Global Macroeconomic Imbalances: G-20 Leaders Must Back up Their Rhetoric with Deeds

The financial crisis has taught us a painful lesson that global macroeconomic imbalances can wreak enormous damage on the world economy. Indeed, the centrepiece of the recent G-20 Summit in Pittsburgh was agreement on a framework for balanced and sustainable growth to forestall a resurgence of imbalances as the economic recovery gets underway. At the recent IMF-World Bank annual meetings, G-20 leaders gave the IMF a mandate to manage this framework by providing hard-nosed evaluations of their countries’ macroeconomic policies.

Experience suggests that grand promises to implement policies that are in the collective global interest can’t be taken seriously without an effective enforcement mechanism. After all, we have seen how quickly these same leaders’ firm pledges to forswear trade protectionism bit the dust. The IMF has no real levers when it comes to the leading G-20 economies, especially since they are the major shareholders in the institution. Moral suasion and name-to-shame approaches don’t work well as the large economies tend to simply brush off external criticism of their policies.

There is a simple approach that has real consequences, would be straightforward to implement and allows G-20 countries to make enforceable policy commitments. It involves Special Drawing Rights, essentially an artificial currency created at the IMF and distributed to countries in rough proportion to their economic size. The total stock of SDRs is now close to $300bn, a sizable chunk of money.

The scheme would work as follows. The G-20, in consultation with the IMF, develops a simple and transparent set of rules for governments on policies that could contribute to global imbalances – for instance, that government budget deficits and current account balances (deficits or surpluses) should be kept below 3 per cent of national GDP. Each country posts a commitment bond amounting to a minimum of 25 per cent of its SDR holdings to back up its commitments to those objectives.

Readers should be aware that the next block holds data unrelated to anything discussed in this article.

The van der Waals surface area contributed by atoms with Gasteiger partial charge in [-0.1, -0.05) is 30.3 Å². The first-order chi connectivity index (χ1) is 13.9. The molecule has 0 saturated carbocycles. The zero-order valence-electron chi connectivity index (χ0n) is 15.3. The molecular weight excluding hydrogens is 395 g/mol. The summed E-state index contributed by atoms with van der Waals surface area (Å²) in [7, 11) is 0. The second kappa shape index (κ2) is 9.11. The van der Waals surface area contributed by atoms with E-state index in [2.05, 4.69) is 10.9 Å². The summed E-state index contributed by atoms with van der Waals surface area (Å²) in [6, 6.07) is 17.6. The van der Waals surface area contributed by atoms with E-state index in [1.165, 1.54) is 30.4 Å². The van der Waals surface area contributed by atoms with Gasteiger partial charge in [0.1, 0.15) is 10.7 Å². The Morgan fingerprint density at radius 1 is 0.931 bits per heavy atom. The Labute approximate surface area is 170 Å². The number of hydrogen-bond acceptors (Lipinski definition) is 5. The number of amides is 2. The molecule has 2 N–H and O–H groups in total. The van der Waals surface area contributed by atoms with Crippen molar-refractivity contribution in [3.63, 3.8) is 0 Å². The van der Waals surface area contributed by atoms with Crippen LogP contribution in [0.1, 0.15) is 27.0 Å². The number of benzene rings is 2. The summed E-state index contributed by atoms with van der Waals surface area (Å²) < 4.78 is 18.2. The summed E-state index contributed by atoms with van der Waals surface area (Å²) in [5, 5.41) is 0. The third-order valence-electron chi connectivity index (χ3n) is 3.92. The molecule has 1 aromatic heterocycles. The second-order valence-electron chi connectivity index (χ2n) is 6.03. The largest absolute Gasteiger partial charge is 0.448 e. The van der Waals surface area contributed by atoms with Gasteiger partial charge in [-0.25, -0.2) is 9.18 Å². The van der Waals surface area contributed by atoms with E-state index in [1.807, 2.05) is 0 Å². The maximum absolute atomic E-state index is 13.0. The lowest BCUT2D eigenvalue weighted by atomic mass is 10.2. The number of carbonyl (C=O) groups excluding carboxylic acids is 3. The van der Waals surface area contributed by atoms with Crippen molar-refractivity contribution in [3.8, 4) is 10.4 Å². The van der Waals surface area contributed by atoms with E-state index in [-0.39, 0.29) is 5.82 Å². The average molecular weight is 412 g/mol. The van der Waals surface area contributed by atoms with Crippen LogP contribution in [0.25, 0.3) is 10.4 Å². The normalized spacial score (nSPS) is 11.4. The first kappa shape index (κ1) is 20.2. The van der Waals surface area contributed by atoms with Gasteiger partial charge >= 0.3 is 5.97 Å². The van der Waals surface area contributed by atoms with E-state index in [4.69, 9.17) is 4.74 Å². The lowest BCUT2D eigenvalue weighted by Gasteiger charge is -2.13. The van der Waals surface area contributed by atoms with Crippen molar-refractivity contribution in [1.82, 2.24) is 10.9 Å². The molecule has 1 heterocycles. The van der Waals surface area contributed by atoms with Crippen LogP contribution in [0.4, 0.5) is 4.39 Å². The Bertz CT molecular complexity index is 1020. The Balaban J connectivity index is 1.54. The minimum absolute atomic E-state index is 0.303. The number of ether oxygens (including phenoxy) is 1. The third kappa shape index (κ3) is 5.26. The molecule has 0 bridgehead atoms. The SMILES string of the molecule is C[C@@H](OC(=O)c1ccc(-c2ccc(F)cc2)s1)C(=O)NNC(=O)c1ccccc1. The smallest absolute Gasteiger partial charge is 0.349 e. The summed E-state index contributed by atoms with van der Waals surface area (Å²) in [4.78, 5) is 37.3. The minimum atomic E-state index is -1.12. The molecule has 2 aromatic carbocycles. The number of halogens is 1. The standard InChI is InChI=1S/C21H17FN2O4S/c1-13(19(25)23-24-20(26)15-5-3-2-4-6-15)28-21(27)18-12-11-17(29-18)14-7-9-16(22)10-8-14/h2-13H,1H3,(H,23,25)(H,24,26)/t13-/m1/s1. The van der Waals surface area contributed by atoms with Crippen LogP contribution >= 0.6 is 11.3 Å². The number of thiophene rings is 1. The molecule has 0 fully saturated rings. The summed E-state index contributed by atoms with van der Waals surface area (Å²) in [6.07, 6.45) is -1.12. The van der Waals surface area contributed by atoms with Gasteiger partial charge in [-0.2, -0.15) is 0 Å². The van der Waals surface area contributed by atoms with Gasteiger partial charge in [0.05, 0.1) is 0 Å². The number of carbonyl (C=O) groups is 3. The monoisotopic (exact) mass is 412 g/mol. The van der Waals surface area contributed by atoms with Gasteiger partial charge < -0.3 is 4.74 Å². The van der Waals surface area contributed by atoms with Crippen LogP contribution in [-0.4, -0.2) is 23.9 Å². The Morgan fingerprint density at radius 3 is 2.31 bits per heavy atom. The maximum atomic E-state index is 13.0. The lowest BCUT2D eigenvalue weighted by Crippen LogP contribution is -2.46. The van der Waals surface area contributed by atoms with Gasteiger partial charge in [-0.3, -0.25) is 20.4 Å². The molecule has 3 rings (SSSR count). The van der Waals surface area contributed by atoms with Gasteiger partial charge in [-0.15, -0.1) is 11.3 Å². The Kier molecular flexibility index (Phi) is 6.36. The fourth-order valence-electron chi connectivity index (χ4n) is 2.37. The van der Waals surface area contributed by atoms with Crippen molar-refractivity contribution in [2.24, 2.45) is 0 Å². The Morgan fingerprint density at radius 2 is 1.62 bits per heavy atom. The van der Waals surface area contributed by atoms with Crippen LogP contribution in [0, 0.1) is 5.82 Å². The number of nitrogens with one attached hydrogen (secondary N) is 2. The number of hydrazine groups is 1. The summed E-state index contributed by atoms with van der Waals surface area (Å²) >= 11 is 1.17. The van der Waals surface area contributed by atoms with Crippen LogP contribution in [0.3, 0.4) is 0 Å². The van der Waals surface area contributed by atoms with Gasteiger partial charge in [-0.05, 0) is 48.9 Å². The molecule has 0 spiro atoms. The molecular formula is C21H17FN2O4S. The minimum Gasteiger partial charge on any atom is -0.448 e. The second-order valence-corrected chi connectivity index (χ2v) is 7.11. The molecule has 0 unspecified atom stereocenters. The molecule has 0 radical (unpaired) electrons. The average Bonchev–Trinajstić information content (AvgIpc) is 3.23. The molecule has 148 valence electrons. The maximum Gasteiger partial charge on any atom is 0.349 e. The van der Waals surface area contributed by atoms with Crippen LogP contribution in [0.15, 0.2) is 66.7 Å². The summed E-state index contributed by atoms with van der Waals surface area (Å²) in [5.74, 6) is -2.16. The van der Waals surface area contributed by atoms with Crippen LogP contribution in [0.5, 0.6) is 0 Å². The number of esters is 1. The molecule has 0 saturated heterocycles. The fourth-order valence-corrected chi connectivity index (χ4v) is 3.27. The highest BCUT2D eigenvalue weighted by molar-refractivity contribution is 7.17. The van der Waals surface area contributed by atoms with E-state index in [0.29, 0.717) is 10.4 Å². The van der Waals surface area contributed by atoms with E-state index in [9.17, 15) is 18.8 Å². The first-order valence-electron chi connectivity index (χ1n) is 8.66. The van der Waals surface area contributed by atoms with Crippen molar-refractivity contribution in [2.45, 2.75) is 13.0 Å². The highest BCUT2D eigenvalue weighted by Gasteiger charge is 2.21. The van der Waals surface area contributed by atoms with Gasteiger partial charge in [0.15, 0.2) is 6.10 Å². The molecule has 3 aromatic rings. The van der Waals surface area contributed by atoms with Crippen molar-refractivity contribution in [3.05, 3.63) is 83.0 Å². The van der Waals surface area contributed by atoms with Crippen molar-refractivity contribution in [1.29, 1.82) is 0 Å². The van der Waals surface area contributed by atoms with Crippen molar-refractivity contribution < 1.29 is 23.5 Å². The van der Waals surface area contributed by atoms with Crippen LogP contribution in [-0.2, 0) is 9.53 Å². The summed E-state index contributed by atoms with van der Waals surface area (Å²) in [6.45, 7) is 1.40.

Since it is not easy, even with the best of policies, to turn around the factors underlying imbalances within a short period, commitments to policy objectives would be made over a five year horizon. Intermediate targets could be set over a three year horizon. Failure to meet the targets would mean a forfeiture of the bond (or a part of the bond for missing interim targets). The actual cost would not be large. China, for instance, now has an allocation of 7bn SDRs and 25 per cent of that would amount to less than $3bn.  Still, the symbolic effect of being levied an SDR penalty for running bad economic policies would be huge.

By posting larger shares of their SDR holdings, countries could signal stronger commitments to their policy pledges to the international community. This would be a perfect setup for the US to lead by example in bolstering the framework it initiated – by posting a large bond as a commitment to sharply reduce its budget deficit. Given the limited and uncertain tenure of some governments, such a commitment bond would also be a good way of binding future governments to sound policies.

This approach would shift the discussion from contentious arguments about current policies to a focus on outcomes. For instance, China has consistently maintained that its current account surplus reflects structural problems in its economy and has nothing to do with its exchange rate policy. Who could quibble with methods so long as China commits to reducing its current account surplus and succeeds in putting its economy on a trajectory to get it below 3 per cent of GDP in the next 5 years (perhaps with an interim target of 5 per cent of GDP in the next 2-3 years)?

What happens to SDRs that get docked if countries don’t hit their targets? These SDRs would be distributed among low income countries. To get incentives right, only those low-income countries that meet minimum standards in terms of their macro policies would be eligible for this redistribution. This way, the IMF could finally offer carrots to poor countries for good policies rather than just sticks for bad policies. Any SDR redistributions to small poor economies resulting from this scheme would be morally justified – instability caused by bad policies in the larger and richer economies tends to hurt these vulnerable and innocent bystanders disproportionately.

The G-20 commitment to tackling global macroeconomic imbalances is laudable. G-20 leaders must now be willing to back up their rhetoric with deeds and be ready to pay the price for breaking their commitments.